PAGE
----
Abuse

Standard

I used to be under the delusion that there were levels or categories of abuse. So, physical abuse was qualitatively different from emotional abuse. That yelling at someone could not possibly do the same damage as breaking their arm. It seemed logical, even rational. It was and is, of course, completely wrong.

That’s because abuse is in the form of a relationship. There is the abuser and there is the one abused. If you are damaged by abuse, feel damaged by abuse, then you were abused. No qualitative difference between whether the scars are external or internal. Broken bones may heal better than broken spirits. But abuse is abuse.

In fact abuse exists on a continuum. It is often on an escalating line. Things that start with screaming move on to pushing and then to hitting. In some case it moves on to murder. Every woman (or man) murdered by their spouse or partner has always been first yelled at, insulted, diminished, shoved, hit, choked. Some abusers stop at some point on the line, thinking they’ve done a good thing, shown control. But the difference is only quantitative not qualitative. Abuse is abuse.

Breaking that pattern is terribly difficult. It is not enough to say the abused should walk away. Often they can’t. They are afraid, they are dependent, they fear for their children if they leave. Worse — sometimes they still love their abuser, still believe the promises of incipient change. Often, too the victims become convinced that they might be somehow at fault or if not that, others will think they are or won’t believe them. Abusers are practiced in their abuse — they know how to hide, fool, intimidate, cover up, excuse. Many were well trained by their own abusers. That’s why they so often get away.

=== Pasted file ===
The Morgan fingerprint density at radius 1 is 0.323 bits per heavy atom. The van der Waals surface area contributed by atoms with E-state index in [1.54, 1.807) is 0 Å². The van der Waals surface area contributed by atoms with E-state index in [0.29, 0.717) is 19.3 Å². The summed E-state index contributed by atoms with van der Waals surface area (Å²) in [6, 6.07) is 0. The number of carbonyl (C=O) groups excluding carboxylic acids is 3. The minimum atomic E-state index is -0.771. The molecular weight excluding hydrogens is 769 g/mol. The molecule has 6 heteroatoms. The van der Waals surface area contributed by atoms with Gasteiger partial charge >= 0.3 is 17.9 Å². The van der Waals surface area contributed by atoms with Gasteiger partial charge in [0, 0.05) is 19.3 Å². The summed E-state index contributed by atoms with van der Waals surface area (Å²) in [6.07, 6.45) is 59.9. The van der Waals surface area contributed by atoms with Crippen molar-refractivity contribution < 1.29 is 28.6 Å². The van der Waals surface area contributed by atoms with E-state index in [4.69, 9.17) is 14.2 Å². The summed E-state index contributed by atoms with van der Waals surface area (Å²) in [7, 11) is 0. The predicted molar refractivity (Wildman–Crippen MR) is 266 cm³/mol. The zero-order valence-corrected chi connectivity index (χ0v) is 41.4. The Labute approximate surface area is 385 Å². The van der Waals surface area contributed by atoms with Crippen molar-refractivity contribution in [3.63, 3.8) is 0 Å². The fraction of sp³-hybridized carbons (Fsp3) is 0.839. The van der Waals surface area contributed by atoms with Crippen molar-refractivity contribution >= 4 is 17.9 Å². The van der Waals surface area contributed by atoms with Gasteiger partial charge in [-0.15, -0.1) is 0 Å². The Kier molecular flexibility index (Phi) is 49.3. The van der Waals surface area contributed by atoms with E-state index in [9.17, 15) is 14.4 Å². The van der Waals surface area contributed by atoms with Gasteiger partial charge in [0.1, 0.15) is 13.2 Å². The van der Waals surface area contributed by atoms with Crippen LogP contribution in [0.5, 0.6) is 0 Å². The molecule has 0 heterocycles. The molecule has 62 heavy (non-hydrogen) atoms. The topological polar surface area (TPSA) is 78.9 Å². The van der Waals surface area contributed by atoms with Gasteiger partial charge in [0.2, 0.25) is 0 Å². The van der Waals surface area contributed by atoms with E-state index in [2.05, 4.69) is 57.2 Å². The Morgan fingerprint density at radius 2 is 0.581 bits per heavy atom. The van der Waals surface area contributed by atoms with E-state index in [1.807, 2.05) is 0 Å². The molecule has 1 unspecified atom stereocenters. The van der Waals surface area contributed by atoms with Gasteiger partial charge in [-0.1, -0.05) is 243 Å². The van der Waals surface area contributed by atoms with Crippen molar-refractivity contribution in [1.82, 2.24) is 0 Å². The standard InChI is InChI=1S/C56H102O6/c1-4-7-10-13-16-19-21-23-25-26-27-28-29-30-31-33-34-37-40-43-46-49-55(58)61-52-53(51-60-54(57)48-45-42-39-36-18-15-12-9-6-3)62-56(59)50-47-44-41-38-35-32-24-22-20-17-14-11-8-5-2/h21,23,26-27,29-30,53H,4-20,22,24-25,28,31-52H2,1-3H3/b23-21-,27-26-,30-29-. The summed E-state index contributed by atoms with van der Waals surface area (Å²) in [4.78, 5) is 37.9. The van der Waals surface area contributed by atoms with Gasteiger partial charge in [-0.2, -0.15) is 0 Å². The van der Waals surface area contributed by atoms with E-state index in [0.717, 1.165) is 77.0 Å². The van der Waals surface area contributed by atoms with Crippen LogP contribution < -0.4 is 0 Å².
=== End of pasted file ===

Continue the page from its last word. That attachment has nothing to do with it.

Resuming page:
Abuse is not a single act; it is a complex and difficult relationship. This is not in any way blaming the victim. The victim did not ask to be abused, never deserves to be abused, does not want to be abused.

So it is incumbent on us — those who exist outside the relationship of abuse — to be vigilant. More important it is incumbent on us to create social supports, modify police practices, revise judicial systems to make it possible to discover abuse before it is too late.

Most importantly we have to stop the culture of abuse. This goes way beyond sexual abuse. It goes beyond the belief that men are better than, or deserve power over, women. We have to stop thinking it is okay to hit children. Spanking is abuse, too. We have to learn how to discipline without belittling and diminishing the child. New studies show that guilt and shaming damage the ability of teenagers to have positive relationships — sometimes all the way into their thirties. Abuse is abuse.

Abuse is not acceptable. Not in any form. It took me awhile to realize that. Now that I do I cannot be silent about it. Nor should you.

But that’s ten minutes.

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